Unions on both sides of the Atlantic have attacked Reuters for "riding a coach and horses through the trust's principles" by allowing a merger with rival Canadian media giant Thomson.
The deal, worth £8.7bn, was backed by the Reuters Founders Share Company – set in place to safeguard Reuters' editorial independence.
- July 18, 2018
- July 12, 2018
- July 11, 2018
The merger was confirmed on Tuesday, and will allow a Thomson family holding company to own a 53 per cent stake of the newly merged business, even though Reuters limits shareholder stakes to 15 per cent and a Trust Principle bars Reuters from being controlled by "any one interest, group or faction".
Fear of job cuts were rife among Reuters' 17,000 staff after a statement announced: "This transaction would also create enhanced value for shareholders through the delivery of in excess of $500m of annual synergies expected to be achieved within three years."
NUJ newspapers and agencies organiser Barry Fitzpatrick said this statement could spell job cuts and a threat to editorial standards.
He said: "No one is quite clear what that means, but we assume, in the minds of Thomson at least, that's a marker for further cost cutting, and cost cutting inevitably can mean jobs. If it introduces more instability into editorial, it clearly will affect standards.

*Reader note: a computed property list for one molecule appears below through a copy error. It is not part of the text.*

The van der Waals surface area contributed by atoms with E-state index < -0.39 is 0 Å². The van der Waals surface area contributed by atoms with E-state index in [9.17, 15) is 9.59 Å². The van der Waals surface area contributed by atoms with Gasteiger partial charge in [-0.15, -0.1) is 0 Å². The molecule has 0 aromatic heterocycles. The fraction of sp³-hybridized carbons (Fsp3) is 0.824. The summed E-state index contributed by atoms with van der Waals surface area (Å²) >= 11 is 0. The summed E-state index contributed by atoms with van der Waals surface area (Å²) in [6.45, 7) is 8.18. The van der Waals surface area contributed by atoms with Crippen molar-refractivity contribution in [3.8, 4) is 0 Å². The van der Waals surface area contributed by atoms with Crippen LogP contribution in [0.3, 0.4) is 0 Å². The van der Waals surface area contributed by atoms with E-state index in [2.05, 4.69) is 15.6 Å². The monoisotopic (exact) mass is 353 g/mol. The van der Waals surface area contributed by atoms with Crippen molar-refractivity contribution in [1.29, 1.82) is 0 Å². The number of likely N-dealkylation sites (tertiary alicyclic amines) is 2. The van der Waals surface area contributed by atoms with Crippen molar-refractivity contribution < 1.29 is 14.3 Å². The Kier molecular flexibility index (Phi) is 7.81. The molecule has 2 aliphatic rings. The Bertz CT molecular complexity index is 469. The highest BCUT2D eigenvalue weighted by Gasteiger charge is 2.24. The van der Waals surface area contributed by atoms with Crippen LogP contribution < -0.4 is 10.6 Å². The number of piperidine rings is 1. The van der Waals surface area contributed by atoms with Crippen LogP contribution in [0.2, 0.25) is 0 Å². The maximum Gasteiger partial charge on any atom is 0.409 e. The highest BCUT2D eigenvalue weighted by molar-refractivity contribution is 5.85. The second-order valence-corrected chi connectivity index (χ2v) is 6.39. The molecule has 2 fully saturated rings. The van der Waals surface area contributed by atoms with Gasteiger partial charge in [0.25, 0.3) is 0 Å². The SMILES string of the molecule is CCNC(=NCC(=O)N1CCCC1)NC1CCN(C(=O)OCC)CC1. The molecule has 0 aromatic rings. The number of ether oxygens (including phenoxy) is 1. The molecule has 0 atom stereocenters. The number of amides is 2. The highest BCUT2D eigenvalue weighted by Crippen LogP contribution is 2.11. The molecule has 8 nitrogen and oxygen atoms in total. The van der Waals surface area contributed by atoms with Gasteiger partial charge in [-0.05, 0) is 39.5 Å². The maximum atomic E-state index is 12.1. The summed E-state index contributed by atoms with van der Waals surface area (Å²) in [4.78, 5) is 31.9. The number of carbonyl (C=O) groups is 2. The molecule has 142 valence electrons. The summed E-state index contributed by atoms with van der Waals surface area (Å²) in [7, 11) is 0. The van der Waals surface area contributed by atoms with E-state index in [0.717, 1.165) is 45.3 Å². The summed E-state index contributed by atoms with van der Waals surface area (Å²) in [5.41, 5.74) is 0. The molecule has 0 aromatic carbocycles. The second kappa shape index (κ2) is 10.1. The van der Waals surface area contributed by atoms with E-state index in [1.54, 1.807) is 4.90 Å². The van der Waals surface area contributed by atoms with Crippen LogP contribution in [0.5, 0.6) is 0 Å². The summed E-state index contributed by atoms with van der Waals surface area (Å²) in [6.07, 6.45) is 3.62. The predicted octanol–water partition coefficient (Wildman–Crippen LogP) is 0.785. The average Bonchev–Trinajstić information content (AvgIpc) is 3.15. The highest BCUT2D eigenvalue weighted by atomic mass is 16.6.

"What we're now concerned about is that the emphasis seems to be on cost cutting rather than expanding the group and exploiting the merits of the two companies involved."
In a joint letter to Reuters Founders Share Company, the Newspaper Guild-Communications Workers of America, its New York and Canadian locals, the National Union of Journalists and Amicus-GPM have expressed concern over the effect the merger would have on the standards of journalism at Reuters.
"There are deep concerns, despite assurances we have already heard, over whether a reconstituted Reuters would maintain the high standards of journalism and the integrity, independence and freedom from bias that have shaped the company's 156-year-old reputation and are crucial to its future success," the letter said.
Thomson's ability to gain the backing of the trust – made up of 15 independent executives – was essential in the success of the deal, as it has a "Founders Share" it can use to outvote all other shareholders and stop a takeover. The Trust Principles, which date back to 1941, were created largely to maintain Reuters as a reputable, independent global news organisation.
Fitzpatrick said the NUJ was still awaiting answers as to how and why the Trust Principles were apparently breached.
He said: "It appears to us these so-called safeguards are worthless. It's the fact that they've really been prepared to ride a coach and horses through the trust principles – most of those are designed to ensure Reuters maintain a totally independent and unbiased editorial."
Thomson has pledged that the trust's principles will be maintained, including the independent process for appointing trustees.